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A couple of insights about career. I worked very hard for almost 20 years before getting married and being a mom. 15 of those years was the 60-80 hours a week you described and when I did that it was intense and the hours were unpredictable. Before I was married -when I was single - I knew I'd want to be home longer than maternity leave if I ever had the blessing of a child. So I saved my money. That way I had a nest egg if my husband couldn't have me home on one income. Turned out we could BUT I contributed to the household income monthly out of my nest egg because it made me, personally, feel better about not working outside the home. I loved my career - tolerated the crazy backbreaking front line situation and hours - and never want to do that again now that I have a child - not because I disliked it because it wouldn't ever work for me now in my situation. I'm thrilled I did it. Thrilled I am financially independent because I've seen women with no nest egg and no real marketable skills either get divorced or their husband heaven forbid passes away and they have nothing and they struggle.

 

You were wise to do all of that planning ahead of time. See I just didn't want to have kids in my 30's, unless it was the last couple kids. My mom had both my brother and I in her mid-30's and it just looked very hard and not something I wanted to do. But she also felt like she had to work (and couldn't figure out/didn't figure out how to do work from home). So for her, she felt like she was trapped in a working mom role that she really hated.

 

For me I wanted something different... to have kids in my twenties and be done and then hopefully go back or get something at least part-time started. That's what I was referring to about the future... I want to be able to work somehow, but realistically it probably needs to wait a few more years. I think I'm going to try to do classes though as soon as I can do them just so that I'm, "work ready," when the time comes.

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You were wise to do all of that planning ahead of time. See I just didn't want to have kids in my 30's, unless it was the last couple kids. My mom had both my brother and I in her mid-30's and it just looked very hard and not something I wanted to do. But she also felt like she had to work (and couldn't figure out/didn't figure out how to do work from home). So for her, she felt like she was trapped in a working mom role that she really hated.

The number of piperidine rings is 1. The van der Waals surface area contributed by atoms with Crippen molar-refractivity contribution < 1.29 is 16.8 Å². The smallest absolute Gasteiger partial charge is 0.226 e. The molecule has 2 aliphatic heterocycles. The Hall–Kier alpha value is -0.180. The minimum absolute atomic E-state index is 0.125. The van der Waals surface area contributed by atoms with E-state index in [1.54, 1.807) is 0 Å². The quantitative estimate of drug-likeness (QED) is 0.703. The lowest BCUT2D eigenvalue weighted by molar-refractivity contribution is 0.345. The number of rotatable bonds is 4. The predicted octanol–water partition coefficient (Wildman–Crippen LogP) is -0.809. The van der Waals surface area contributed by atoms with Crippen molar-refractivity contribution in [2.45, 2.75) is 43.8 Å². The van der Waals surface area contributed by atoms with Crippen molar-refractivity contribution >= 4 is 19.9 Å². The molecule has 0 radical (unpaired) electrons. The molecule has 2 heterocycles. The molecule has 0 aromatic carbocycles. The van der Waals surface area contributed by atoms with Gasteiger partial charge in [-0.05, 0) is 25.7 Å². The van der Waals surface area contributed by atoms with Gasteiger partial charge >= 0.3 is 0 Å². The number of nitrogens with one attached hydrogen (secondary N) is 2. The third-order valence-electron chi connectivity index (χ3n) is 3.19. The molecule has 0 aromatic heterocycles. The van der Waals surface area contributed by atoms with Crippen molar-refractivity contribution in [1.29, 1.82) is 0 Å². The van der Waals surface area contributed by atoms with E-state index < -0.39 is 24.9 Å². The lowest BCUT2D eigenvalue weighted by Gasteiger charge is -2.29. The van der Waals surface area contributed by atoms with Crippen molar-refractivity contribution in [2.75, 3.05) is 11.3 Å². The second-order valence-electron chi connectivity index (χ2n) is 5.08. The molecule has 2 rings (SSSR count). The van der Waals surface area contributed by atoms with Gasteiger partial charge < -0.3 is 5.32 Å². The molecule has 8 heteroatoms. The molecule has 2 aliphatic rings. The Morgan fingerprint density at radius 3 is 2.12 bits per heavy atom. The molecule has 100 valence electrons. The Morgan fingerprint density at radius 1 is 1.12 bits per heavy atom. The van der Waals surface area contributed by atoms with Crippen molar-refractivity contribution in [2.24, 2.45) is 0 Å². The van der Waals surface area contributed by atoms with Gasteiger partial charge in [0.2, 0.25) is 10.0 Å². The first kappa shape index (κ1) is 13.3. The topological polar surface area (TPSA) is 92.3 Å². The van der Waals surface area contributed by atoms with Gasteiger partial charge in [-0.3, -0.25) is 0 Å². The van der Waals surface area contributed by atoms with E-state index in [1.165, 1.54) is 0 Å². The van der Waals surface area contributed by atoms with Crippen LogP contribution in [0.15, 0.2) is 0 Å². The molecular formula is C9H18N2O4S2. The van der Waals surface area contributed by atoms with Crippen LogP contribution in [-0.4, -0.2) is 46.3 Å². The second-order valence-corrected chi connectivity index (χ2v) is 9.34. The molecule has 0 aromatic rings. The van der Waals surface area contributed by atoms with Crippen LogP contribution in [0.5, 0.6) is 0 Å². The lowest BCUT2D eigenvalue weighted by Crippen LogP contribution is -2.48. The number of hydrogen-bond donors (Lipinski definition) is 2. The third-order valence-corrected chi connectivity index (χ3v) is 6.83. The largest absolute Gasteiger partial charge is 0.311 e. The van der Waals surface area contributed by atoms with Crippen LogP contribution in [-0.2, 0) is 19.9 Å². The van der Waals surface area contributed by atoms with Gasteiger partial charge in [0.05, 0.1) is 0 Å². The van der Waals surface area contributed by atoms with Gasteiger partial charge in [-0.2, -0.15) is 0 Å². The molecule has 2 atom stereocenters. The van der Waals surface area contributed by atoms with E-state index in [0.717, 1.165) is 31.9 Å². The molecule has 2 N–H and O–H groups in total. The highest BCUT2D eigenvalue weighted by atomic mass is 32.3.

For me I wanted something different... to have kids in my twenties and be done and then hopefully go back or get something at least part-time started. That's what I was referring to about the future... I want to be able to work somehow, but realistically it probably needs to wait a few more years. I think I'm going to try to do classes though as soon as I can do them just so that I'm, "work ready," when the time comes.

 

I wanted that to. Very, very badly. But I didn't want to be a single mom or a single mom by choice but would have adopted, maybe, in my 40s as a single person (but wouldn't have brought a child into this world as a single mother). I did not become the right person to find the right person until right before my 39th birthday. We started trying to conceive when I was 40. It worked when I was almost 42. I am thrilled -other than the added emotional and physical stress of a 40s pregnancy - that I ended up having my child later in life. For so many reasons. I never ever saw it as a guaranteed/in my control choice if I wanted to be a happily married parent - because there are no guarantees a woman will find the right match in time to have a child biologically, let alone to try. I could have settled a number of times in my 20s and early 30s and married Mr. Right on Paper or Mr. Good Enough. But that wasn't right for me or for my future child. Some are so lucky like you to make a plan as to when she wants to have a child then actually meet the right person consistent with that plan and be able to conceive. I had my graduate school plans and career plans far more within my control of course. Finding a husband - only partly within my control. Having a child -same. I was so lucky to be able to conceive when so "old" - and I took a huge risk not settling and marrying whoever just to be a mom (as I was advised to by some, including by a friend who is now a divorced mom of two: "oh just marry him, have your kids and then divorce!").